International Asset Protection Trust
The traditional international protective entity is the international asset
protection trust (IAPT). You may have heard other names − creditor
protection trust, asset conservation trust, foreign trust, or foreign
The international trust is a comparatively new twist to the trust's
long heritage. Only in the 1980s have certain foreign countries enacted
laws creating the asset protection trust. That's why international
trusts have only within the past decade or so become one of the most popular
trusts. This reflects the increased need and demand for asset protection.
You can use an international trust for reasons other than lawsuit protection.
They can avoid forced heirship laws, protect premarital assets, be useful
for estate planning, and international business planning.
The international trust compares to the domestic irrevocable trust (DAPT),
though for many reasons the international trust is considerably more protective.
Where your irrevocable U.S. trust is vulnerable to your existing creditors
and the U.S. courts, your IAPT is immune.
The international trust has other uniquely protective features:
- The debtor-friendly laws of the IFC govern its enforcement.
- If a U.S. court orders you to repatriate the trust assets, the international
trustee must refuse your demand. Your trust funds will not be turned over
to your creditor.
- Your trustee can relocate the trust assets to another IFC if your trust
- Your trustee can, if necessary, withhold distributions to a beneficiary
who has creditors.
In other respects, the IAPT compares to the U.S. irrevocable trust (DAPT)
which is widely used for estate planning. For example, international trusts
have a grantor who creates and funds the trust, appoints the trustees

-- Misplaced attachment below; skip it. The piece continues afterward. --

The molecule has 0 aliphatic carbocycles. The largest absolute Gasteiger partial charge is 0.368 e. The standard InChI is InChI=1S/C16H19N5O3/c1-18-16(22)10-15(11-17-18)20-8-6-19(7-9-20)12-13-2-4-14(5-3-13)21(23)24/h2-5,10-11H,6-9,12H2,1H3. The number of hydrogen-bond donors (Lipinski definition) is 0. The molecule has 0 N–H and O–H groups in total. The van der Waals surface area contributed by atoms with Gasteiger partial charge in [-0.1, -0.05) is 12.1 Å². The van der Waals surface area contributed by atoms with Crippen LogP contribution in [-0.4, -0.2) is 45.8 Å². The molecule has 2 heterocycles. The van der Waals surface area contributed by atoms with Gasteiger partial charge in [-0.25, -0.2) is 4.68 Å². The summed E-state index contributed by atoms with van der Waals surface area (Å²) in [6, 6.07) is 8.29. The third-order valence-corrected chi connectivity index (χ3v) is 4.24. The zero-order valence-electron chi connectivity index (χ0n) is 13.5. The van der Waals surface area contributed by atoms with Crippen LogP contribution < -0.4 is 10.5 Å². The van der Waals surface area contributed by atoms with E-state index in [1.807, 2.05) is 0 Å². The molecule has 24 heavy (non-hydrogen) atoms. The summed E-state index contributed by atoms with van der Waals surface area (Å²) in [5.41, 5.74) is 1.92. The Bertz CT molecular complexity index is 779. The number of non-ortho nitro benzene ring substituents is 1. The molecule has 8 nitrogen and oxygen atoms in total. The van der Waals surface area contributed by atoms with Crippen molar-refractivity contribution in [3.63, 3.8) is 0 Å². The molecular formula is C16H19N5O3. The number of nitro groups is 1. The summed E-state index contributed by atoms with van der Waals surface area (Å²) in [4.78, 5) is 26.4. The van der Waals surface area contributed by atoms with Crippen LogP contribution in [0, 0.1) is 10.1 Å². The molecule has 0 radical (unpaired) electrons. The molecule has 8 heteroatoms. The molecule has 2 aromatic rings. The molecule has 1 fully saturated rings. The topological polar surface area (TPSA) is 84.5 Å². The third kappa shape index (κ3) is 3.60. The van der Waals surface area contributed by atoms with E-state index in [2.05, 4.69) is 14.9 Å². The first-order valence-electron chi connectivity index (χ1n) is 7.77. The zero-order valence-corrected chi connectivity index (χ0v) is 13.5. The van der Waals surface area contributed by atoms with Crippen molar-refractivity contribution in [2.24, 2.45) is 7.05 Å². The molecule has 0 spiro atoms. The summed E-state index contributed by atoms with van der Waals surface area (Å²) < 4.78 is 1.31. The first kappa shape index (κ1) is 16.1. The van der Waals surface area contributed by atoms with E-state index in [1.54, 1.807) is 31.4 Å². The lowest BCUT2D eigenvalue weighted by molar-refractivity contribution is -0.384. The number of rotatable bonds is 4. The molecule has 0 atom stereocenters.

and protector, and names the beneficiaries. The trustee manages the trust
for the benefit of the beneficiaries. (This is ordinarily a foreign trustee
firm.) The beneficiaries receive the trust's income and/or assets.
Unlike most U.S. trusts, the IAPT has a protector who oversees the trustee.
The protector has the power to replace the trustee and must approve major
trustee actions. The grantor appoints the initial protector (who should
not be an American resident subject to U.S. court directives).
Any adult or legal entity can be the trust grantor and create and fund
the trust. Parents or grandparents oftentimes create an IAPT to protect
their wealth for their families. Or spouses can be the co-grantors and
combine their wealth into one trust. Or each spouse may establish separate
trusts. Who becomes the grantor depends upon tax, asset protection, estate
planning, business, and personal considerations.
For confidentiality purposes, an international corporation or foreign LLC
may be imposed as the trust's nominee grantor. And international trusts
in some IFCs do not require you to name the grantor or that you publicly
record the trust. This also helps protect the grantor's identity.
YES, YOU CAN LOSE EVERYTHING!
You may think that your wealth is safe and that you don't need protection.
But don't delude yourself and accept reality —
for every 60 minutes you spend making money, spend 60 seconds thinking
about how to protect it!